In the above scenarios, the investigator (and hospital) would remain the controller(s) for the patients' personal health data relating to day-to-day patient care outside the scope of the clinical trial.
Essential vs. non-essential means of processing
According to the GDPR, the controller is the entity that, alone or jointly with others, determines the purposes and means of the processing of personal data. In practice, however, the determination of the means for the processing of personal data is not always easy to clearly attribute to one or another party. For example, a clinical trial site may determine which tools to use to collect and record clinical trial patients' personal health data.
To address this point, the draft Guidelines introduce a distinction between "essential" and "non-essential means" of processing of personal data. The essential means that could be determined solely by the controller include the type of personal data processed and categories of data subjects, the duration of the processing, and the recipients of personal data.
While only the controller has the "decision-making power" over the determination of the essential means for data processing, the non-essential means could be determined also by the processor. These non-essential means include "more practical aspects of implementation" of the data processing, as well as the choice of the most suitable technical and organisational means (e.g. specific software tool), without, however, going beyond or against the controller's instructions and/or determining processor's own purposes or means for processing of the personal data.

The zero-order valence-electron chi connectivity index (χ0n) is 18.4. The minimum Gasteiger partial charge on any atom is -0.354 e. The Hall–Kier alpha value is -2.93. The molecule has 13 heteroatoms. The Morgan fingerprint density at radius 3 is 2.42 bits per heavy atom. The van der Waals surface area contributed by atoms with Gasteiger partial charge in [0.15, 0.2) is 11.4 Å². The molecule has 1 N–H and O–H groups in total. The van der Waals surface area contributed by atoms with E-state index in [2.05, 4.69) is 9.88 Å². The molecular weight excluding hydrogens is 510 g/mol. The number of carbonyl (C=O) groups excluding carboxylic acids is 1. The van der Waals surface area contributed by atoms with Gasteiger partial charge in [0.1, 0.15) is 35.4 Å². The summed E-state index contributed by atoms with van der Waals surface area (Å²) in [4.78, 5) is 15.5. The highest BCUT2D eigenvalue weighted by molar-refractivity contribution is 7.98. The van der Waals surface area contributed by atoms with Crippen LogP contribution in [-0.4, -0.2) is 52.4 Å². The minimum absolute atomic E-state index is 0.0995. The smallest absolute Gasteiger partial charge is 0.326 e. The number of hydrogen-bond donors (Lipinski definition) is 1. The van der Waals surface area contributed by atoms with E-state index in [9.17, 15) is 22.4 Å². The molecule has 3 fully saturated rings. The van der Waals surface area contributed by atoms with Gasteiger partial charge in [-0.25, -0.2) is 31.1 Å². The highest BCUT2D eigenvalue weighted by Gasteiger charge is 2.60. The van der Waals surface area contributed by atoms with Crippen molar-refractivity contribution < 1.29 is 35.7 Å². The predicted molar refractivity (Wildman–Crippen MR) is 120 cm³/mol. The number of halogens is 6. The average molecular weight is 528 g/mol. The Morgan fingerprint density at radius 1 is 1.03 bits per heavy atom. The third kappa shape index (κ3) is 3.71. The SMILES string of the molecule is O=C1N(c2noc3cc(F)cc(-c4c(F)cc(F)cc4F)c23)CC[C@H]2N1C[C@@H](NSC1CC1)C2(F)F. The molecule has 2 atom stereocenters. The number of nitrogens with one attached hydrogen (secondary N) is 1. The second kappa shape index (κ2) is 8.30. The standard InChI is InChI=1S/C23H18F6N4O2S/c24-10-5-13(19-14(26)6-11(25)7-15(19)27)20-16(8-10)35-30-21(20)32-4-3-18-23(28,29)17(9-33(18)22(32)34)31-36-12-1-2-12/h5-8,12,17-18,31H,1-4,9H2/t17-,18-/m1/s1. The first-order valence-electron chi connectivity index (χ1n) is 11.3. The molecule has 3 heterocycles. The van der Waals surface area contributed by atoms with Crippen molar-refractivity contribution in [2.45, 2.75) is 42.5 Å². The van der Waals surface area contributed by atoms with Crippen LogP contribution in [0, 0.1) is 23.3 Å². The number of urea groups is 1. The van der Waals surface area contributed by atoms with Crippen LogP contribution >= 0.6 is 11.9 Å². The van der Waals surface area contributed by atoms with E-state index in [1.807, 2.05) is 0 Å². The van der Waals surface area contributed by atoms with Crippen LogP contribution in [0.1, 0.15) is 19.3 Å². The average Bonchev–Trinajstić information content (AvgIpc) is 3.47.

Encrypted or pseudonymised data
One of the examples provided in the draft Guidelines addresses the situation in which a service provider processes encrypted personal data on behalf of the controller and has no means to decrypt this personal data on their own. According to the draft Guidelines, in this situation the data processed by the service provider remains personal data in the meaning of the GDPR and the service provider is a processor bound to comply with the GDPR when processing the encrypted data.
In practice, this means that service providers that process pseudonymised and/or encrypted patients' personal health data on behalf of pharmaceutical companies are processors and the processing of this data must comply with the GDPR. The fact that the service provider cannot decrypt the data on their own does not have an impact on this conclusion.
The public consultation is a good opportunity for companies and trade associations active in the Life Sciences sector to provide feedback to the EDPB and present their specific experience and views. This could inform and help the EDPB adapt the Guidelines as much as possible to the reality and practical needs in the Life Sciences sector.
We would anticipate that, following the end of the public consultation, the EDPB would review the feedback received and issue a final version of these Guidelines.
The content of this article is intended to provide a general guide to the subject matter. Specialist advice should be sought about your specific circumstances.